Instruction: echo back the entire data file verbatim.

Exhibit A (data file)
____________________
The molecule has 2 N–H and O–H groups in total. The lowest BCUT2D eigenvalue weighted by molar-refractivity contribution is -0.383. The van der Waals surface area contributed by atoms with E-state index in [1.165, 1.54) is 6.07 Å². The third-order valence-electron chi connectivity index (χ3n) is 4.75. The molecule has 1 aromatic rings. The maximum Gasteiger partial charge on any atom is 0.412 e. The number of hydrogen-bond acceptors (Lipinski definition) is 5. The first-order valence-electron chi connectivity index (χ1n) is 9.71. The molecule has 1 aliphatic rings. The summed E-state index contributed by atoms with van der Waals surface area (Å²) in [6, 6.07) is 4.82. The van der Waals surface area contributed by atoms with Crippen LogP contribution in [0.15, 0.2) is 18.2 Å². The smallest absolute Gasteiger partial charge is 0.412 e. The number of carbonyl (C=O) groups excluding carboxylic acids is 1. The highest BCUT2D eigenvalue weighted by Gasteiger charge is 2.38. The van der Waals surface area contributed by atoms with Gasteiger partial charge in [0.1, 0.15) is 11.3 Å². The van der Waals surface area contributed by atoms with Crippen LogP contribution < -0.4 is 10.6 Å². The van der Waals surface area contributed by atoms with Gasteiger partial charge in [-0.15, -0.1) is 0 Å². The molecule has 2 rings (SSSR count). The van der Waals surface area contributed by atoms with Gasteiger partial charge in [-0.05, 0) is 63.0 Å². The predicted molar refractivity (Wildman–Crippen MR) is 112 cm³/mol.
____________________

The molecule has 2 N–H and O–H groups in total. The lowest BCUT2D eigenvalue weighted by molar-refractivity contribution is -0.383. The van der Waals surface area contributed by atoms with E-state index in [1.165, 1.54) is 6.07 Å². The third-order valence-electron chi connectivity index (χ3n) is 4.75. The molecule has 1 aromatic rings. The maximum Gasteiger partial charge on any atom is 0.412 e. The number of hydrogen-bond acceptors (Lipinski definition) is 5. The first-order valence-electron chi connectivity index (χ1n) is 9.71. The molecule has 1 aliphatic rings. The summed E-state index contributed by atoms with van der Waals surface area (Å²) in [6, 6.07) is 4.82. The van der Waals surface area contributed by atoms with Crippen LogP contribution in [0.15, 0.2) is 18.2 Å². The smallest absolute Gasteiger partial charge is 0.412 e. The number of carbonyl (C=O) groups excluding carboxylic acids is 1. The highest BCUT2D eigenvalue weighted by Gasteiger charge is 2.38. The van der Waals surface area contributed by atoms with Gasteiger partial charge in [0.1, 0.15) is 11.3 Å². The van der Waals surface area contributed by atoms with Crippen LogP contribution < -0.4 is 10.6 Å². The van der Waals surface area contributed by atoms with Gasteiger partial charge in [-0.15, -0.1) is 0 Å². The molecule has 2 rings (SSSR count). The van der Waals surface area contributed by atoms with Gasteiger partial charge in [-0.05, 0) is 63.0 Å². The predicted molar refractivity (Wildman–Crippen MR) is 112 cm³/mol.